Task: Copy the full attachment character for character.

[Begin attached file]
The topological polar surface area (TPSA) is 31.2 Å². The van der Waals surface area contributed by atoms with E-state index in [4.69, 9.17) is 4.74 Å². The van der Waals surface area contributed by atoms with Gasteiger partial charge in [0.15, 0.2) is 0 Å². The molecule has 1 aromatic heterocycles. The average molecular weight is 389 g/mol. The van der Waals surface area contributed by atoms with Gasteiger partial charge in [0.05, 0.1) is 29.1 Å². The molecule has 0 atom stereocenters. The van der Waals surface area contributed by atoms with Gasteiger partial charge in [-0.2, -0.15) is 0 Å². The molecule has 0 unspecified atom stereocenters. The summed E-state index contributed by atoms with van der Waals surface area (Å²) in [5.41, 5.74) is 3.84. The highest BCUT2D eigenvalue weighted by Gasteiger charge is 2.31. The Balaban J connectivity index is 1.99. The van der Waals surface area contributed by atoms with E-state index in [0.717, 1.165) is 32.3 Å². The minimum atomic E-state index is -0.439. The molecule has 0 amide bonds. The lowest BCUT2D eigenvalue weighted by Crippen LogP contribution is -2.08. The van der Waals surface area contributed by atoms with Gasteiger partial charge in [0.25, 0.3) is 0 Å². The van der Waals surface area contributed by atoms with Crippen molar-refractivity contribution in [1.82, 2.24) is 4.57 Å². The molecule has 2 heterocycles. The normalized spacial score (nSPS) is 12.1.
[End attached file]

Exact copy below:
The topological polar surface area (TPSA) is 31.2 Å². The van der Waals surface area contributed by atoms with E-state index in [4.69, 9.17) is 4.74 Å². The van der Waals surface area contributed by atoms with Gasteiger partial charge in [0.15, 0.2) is 0 Å². The molecule has 1 aromatic heterocycles. The average molecular weight is 389 g/mol. The van der Waals surface area contributed by atoms with Gasteiger partial charge in [0.05, 0.1) is 29.1 Å². The molecule has 0 atom stereocenters. The van der Waals surface area contributed by atoms with Gasteiger partial charge in [-0.2, -0.15) is 0 Å². The molecule has 0 unspecified atom stereocenters. The summed E-state index contributed by atoms with van der Waals surface area (Å²) in [5.41, 5.74) is 3.84. The highest BCUT2D eigenvalue weighted by Gasteiger charge is 2.31. The Balaban J connectivity index is 1.99. The van der Waals surface area contributed by atoms with E-state index in [0.717, 1.165) is 32.3 Å². The minimum atomic E-state index is -0.439. The molecule has 0 amide bonds. The lowest BCUT2D eigenvalue weighted by Crippen LogP contribution is -2.08. The van der Waals surface area contributed by atoms with Gasteiger partial charge in [0.25, 0.3) is 0 Å². The van der Waals surface area contributed by atoms with Crippen molar-refractivity contribution in [1.82, 2.24) is 4.57 Å². The molecule has 2 heterocycles. The normalized spacial score (nSPS) is 12.1.